Nursing home operators looking to buy more facilities in California may need to obtain state Department of Public Health (CDPH) approval and meet certain qualifications, according to the proposed guidelines presented. in a bill set to move forward in the state legislature this week.
The state Assembly is expected to vote on the bill as early as Monday, according to a report by The Times of San Diego, before sending the bill to the Senate later in the week.
The Skilled Nursing Facilities Ownership and Management Act, or Assembly Bill 1502, would allow the CRPD to prohibit “unqualified” entities from owning and operating facilities.
Notably absent from the proposed bill are acute care hospitals operating an SNF as a “separate part” of the hospital system, or a temporary “receiver or manager” appointed to manage a facility “in accordance with other laws”.
Currently, the Department of Public Health does not have the authority to prevent nursing home operators from buying more nursing homes in the state if they are already operating facilities, despite their quality track records. .
License applicants would have to provide Medicare and Medicaid cost reports for all facilities owned or operated by the applicant over the past five years in California as well as in other states, according to the bill.
Applicants who are part of a nursing home chain would have to provide a “diagram showing the relationship between the applicant and the persons or entities, as defined, who are part of the chain,” the bill says.
The CDPH would then post all nominations – and supporting documents – for public comment. The agency could refuse an application or revoke a license in certain circumstances, according to the bill.
Entities that continue to operate without a state-approved license could be barred from further admissions, suspended Medi-Cal payments, and could be subject to a civil penalty of $10,000 for violating licensing requirements.
The CRPD would establish regulations and procedures for license applicants, associated individuals and entities by January 1, 2024.
The California Association of Healthcare Facilities (CAHF) opposes the bill in its current form, CAHF public affairs director Deb Pacyna told Skilled Nursing News.
“Bottom line, if this goes into effect, it will prohibit most people from running nursing homes in the state, because there are so many restrictions it says,” Pacyna noted.
The California Advocates for Nursing Home Reform (CANHR) sponsored the bill. The organization sees this as a way to fight against what it calls “zombie licensing”.
Tony Chicotel, senior counsel for CANHR, said the term refers to the ownership or operations that are transferred, but the license remains in the name of the vendor who, in some cases, exits the industry altogether or declares bankruptcy.
“The entity or person to whom the license is issued no longer really exists or has anything to do with the facility or building,” Chicotel said. “It’s run by someone who doesn’t have state approval and in some cases hasn’t even asked for approval or been denied approval, but they continue to operate. Nevertheless.”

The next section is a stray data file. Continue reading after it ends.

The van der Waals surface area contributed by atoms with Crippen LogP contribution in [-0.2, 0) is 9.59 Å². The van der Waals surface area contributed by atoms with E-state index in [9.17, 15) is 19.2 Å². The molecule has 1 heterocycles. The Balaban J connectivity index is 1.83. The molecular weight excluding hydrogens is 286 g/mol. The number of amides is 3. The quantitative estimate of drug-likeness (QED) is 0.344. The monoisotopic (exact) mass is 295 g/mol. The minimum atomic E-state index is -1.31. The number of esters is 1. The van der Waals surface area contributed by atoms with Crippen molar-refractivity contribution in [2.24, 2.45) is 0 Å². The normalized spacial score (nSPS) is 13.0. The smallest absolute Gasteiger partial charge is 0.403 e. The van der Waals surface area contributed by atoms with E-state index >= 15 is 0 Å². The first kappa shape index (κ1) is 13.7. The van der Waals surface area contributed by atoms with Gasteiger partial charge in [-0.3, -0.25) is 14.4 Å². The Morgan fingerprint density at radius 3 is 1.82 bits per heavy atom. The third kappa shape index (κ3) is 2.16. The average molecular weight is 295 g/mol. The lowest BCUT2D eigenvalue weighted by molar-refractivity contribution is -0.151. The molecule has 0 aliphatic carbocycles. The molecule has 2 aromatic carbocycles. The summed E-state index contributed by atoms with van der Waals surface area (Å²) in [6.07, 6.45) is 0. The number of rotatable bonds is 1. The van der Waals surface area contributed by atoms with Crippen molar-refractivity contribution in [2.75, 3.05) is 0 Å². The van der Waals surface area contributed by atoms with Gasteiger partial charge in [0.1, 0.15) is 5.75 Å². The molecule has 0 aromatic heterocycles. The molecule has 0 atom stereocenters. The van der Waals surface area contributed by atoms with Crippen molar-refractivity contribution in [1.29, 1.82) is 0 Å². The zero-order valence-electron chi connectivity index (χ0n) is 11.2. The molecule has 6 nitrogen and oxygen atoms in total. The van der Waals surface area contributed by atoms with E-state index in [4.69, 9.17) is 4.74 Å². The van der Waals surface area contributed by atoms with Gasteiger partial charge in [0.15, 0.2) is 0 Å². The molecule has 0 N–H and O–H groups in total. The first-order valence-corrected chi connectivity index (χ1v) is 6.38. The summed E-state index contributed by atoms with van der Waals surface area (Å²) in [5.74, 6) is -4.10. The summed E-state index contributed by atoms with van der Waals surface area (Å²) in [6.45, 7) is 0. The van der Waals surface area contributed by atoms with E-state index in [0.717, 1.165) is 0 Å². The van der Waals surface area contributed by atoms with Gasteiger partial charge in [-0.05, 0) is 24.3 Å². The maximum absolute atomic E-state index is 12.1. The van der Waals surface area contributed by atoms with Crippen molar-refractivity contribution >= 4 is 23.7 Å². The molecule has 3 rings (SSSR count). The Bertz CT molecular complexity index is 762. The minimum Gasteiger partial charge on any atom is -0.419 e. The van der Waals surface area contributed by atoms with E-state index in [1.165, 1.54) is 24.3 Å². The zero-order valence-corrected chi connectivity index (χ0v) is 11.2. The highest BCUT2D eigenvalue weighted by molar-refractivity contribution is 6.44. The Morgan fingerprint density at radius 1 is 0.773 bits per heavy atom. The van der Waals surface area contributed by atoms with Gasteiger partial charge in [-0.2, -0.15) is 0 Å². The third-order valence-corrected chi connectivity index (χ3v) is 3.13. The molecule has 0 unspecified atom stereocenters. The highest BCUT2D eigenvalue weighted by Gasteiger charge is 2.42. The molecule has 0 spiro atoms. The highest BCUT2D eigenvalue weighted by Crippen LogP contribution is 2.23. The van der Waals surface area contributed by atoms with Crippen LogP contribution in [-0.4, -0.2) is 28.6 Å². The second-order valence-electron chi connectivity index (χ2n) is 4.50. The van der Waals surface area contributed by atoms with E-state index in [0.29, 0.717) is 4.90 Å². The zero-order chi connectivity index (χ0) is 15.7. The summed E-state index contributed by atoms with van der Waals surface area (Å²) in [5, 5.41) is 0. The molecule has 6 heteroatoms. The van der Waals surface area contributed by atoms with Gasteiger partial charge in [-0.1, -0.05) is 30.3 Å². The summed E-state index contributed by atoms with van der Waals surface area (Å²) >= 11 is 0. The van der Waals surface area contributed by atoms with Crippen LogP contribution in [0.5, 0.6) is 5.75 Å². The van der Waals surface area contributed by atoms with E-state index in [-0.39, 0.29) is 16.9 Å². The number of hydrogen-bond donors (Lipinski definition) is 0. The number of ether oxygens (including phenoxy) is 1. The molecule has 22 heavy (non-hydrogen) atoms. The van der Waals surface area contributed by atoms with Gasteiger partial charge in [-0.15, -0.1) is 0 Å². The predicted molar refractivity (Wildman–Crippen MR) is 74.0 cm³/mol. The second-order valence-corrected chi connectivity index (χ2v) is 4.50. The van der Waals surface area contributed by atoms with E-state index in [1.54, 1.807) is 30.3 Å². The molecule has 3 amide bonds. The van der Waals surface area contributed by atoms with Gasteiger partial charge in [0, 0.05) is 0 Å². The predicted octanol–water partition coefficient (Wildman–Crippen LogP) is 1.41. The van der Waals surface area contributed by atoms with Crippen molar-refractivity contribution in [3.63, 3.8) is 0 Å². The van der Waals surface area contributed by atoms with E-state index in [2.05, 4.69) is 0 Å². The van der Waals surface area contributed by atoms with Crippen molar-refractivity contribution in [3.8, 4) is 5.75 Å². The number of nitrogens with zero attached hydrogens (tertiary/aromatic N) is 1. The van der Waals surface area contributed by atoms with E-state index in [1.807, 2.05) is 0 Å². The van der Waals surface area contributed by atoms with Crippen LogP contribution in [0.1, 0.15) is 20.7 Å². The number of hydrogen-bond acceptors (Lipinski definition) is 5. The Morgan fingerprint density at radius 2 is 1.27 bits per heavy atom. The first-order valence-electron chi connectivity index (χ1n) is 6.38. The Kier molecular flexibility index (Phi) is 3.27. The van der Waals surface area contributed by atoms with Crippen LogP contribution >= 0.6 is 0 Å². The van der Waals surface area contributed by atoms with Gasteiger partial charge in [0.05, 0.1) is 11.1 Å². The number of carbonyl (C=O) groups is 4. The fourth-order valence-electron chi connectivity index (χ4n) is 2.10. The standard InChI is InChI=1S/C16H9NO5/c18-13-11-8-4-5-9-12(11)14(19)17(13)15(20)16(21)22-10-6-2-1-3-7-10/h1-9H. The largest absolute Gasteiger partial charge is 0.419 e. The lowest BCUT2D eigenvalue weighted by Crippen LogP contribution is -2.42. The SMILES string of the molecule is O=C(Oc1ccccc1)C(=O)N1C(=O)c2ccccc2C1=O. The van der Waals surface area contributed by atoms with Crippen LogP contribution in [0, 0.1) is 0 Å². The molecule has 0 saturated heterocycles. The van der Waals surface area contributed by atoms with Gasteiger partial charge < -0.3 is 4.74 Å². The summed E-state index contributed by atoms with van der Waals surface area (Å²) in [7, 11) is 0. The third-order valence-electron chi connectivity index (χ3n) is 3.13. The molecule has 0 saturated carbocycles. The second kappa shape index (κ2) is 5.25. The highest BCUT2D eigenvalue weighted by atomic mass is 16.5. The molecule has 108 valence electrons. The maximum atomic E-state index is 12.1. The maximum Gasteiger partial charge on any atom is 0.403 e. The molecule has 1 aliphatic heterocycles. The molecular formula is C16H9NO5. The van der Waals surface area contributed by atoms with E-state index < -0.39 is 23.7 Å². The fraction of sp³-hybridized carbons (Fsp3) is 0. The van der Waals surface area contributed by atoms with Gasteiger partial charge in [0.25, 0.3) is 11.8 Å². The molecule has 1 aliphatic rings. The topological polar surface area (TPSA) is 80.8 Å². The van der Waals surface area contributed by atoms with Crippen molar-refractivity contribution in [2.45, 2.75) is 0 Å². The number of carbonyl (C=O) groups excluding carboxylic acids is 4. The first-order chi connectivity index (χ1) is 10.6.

The bill closes that “loophole,” CANHR said in a December press release; the loophole allows most state nursing homes to change hands without state approval.
“Entire chains of retirement homes can be bought and sold without state approval due to the CDPH’s position that it has no authority to review ownership changes at the chain level” , CANHR said in a December op-ed.
CAHF agreed in a December letter to Assemblyman Jim Wood (D-Santa Rosa) that the state’s change of ownership process for SNFs needed reform, but the state also has the ” longest and most unenforceable permit process in the country”.
AB 1502 was originally introduced in February 2021 by Wood and Al Muratsuchi (D-Torrance).
“[Licensure] requires that transactions of ownership of nursing facilities and interim managers take place before an application is processed by the Department of Public Health. Nursing facilities did not create this process backwards. It has been perpetuated by the state – and it must end,” CAHF said in the letter.
Potential action on AB 1502 follows five of six nursing home PROTECT plan reform bills signed into law by Gov. Gavin Newsom in October.
The bill includes the Corporate Transparency in Aged Care Act (SB 650), which requires nursing homes to submit consolidated annual financial reports for public view.
“We felt, especially this year, that the political climate was such that people could actually listen to our story, as the spotlight was on skilled nursing facilities and nursing homes, and perhaps could we get some political traction,” the Democratic senator said. Henry Stern of Los Angeles, who introduced the measure in February.
Skilled Nursing News interviewed Stern after the SB 650 passed last year.
“Generally, this stuff tends to crumble like a bit of a blow in recent years – we have momentum on our side; we have to go big here,” Stern said.
Four other PROTECT bills have been signed by Newsom: AB 849, which restores liability to nursing homes up to $500 per violation; AB 323, which increases nursing home citation penalties to account for inflation and updates Class AA citations for violations contributing to a resident’s death; AB 1042, establishing shared responsibility for nursing home entities that share ownership or control of a facility; and AB 749, requiring nursing home medical directors to be certified by the American Board of Post-Acute and Long-Term Care Medicine within five years of the date of hire.
At the time, AB 1502 was turned into a two-year bill to be heard by the Assembly Health Committee in the new year, CANHR noted in an October statement.